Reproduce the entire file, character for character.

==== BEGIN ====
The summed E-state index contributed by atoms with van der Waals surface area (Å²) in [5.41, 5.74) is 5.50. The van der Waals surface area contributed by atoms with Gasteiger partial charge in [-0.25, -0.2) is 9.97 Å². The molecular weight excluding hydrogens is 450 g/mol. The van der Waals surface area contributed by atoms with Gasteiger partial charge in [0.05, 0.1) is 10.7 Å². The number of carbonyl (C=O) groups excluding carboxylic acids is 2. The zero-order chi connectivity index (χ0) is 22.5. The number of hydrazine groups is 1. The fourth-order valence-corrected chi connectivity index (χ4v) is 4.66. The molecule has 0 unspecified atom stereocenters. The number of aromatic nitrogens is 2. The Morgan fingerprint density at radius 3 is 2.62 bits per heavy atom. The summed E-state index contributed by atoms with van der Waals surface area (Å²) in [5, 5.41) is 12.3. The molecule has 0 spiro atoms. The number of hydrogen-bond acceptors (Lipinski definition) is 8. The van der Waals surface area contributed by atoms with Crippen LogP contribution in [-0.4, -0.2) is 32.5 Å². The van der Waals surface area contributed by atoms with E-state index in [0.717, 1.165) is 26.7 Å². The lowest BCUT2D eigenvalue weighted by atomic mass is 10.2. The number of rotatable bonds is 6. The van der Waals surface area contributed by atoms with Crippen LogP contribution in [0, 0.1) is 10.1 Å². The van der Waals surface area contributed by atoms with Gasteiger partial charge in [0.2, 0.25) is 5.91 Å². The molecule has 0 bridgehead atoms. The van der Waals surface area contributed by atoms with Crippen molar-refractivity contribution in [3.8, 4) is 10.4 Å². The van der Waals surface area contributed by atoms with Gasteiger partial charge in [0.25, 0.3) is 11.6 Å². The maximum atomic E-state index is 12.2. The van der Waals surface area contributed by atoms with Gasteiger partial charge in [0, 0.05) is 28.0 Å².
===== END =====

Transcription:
The summed E-state index contributed by atoms with van der Waals surface area (Å²) in [5.41, 5.74) is 5.50. The van der Waals surface area contributed by atoms with Gasteiger partial charge in [-0.25, -0.2) is 9.97 Å². The molecular weight excluding hydrogens is 450 g/mol. The van der Waals surface area contributed by atoms with Gasteiger partial charge in [0.05, 0.1) is 10.7 Å². The number of carbonyl (C=O) groups excluding carboxylic acids is 2. The zero-order chi connectivity index (χ0) is 22.5. The number of hydrazine groups is 1. The fourth-order valence-corrected chi connectivity index (χ4v) is 4.66. The molecule has 0 unspecified atom stereocenters. The number of aromatic nitrogens is 2. The Morgan fingerprint density at radius 3 is 2.62 bits per heavy atom. The summed E-state index contributed by atoms with van der Waals surface area (Å²) in [5, 5.41) is 12.3. The molecule has 0 spiro atoms. The number of hydrogen-bond acceptors (Lipinski definition) is 8. The van der Waals surface area contributed by atoms with Crippen LogP contribution in [-0.4, -0.2) is 32.5 Å². The van der Waals surface area contributed by atoms with E-state index in [0.717, 1.165) is 26.7 Å². The lowest BCUT2D eigenvalue weighted by atomic mass is 10.2. The number of rotatable bonds is 6. The van der Waals surface area contributed by atoms with Crippen LogP contribution in [0, 0.1) is 10.1 Å². The van der Waals surface area contributed by atoms with Gasteiger partial charge in [0.2, 0.25) is 5.91 Å². The molecule has 0 bridgehead atoms. The van der Waals surface area contributed by atoms with Crippen molar-refractivity contribution in [3.8, 4) is 10.4 Å². The van der Waals surface area contributed by atoms with Gasteiger partial charge in [0.25, 0.3) is 11.6 Å². The maximum atomic E-state index is 12.2. The van der Waals surface area contributed by atoms with Gasteiger partial charge in [0, 0.05) is 28.0 Å².